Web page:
He wrote many poems but his most electrifying was the
Thourio which said that it was better to have one hour as a free man then forty
years as a slave. For how much longer he asked the Greek people would they have to live in slavery to
have to leave from their houses and go to the mountains so that they may
experience moments of freedom. Whereas their towns were occupied by
the Ottoman Turks and the Greeks were routinely subjugated to one humiliation after
another in them. Rigas would sing this poem every chance he got to the Greek people
who would cry when they would hear it.
In order to eventually speak to Napoleon and ask him for his
support in the Greek uprising he went to Vienna. In Vienna he talked
with the large Greek community and told them of his plans. He created
a map of Greece that involved many territories including Constantinople of
"Great Greece" that included all Greek speaking territories.
He then sent this map to anywhere there were Greek communities.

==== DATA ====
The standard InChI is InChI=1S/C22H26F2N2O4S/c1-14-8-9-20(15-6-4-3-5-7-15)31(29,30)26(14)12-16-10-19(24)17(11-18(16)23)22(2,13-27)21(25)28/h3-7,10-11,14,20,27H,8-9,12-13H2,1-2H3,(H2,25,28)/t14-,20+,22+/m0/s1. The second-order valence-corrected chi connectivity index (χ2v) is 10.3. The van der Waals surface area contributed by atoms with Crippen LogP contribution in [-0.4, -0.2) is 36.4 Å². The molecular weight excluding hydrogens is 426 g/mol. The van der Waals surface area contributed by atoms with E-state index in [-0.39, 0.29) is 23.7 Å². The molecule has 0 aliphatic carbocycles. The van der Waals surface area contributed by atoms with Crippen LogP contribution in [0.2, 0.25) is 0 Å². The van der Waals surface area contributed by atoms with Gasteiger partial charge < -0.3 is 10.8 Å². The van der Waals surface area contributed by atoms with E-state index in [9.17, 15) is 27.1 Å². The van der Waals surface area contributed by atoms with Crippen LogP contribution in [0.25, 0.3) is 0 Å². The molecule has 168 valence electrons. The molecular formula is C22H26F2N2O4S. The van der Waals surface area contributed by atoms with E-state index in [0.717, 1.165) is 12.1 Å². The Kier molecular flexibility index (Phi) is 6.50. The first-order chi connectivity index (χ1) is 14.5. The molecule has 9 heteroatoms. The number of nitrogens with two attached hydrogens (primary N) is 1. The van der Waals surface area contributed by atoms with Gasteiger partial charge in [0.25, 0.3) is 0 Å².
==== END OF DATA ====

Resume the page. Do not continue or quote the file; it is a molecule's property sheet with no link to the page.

Rigas decided to meet Napoleon and went to Tergesti from
there he was to go to Venice where Napolean was. At Tergesti he was
arrested by the Austrian police for attempting to cause a
The Austrians were friends of the Ottoman Turks and feared the
French Revolution would eventually influence a same revolution in
Austria. Therefore they took him and handed him over to the Ottoman Turkish
Governor of Belgrade, who threw him in jail and began to inflict barbaric
tortures on him.
The Governor of Belgrade decided to send him to
Constantinople where he would have to face the Sultan. However, he
learned that their was a Ottoman Turkish Governor by the name of Pasvanoglou that
admired Riga and sympathiszed with him. On the road to Constantinople
the Governor of Belgarade's soldiers would have to go through Pansvanoglous
territory, and it became known to him that Pansvanoglou had made plans to
free Rigas. He then decided that Rigas was to dangerous to the Ottoman
Empire alive and strangled him on the 13th of June 1798 in the middle of
the night, and then proceeded to throw his body into the Danube river.
Rigas Feraios is considered the first martyr and hero of the
Greek uprising, for this reason the university of Athens has erected a
statue of him at its' entrance.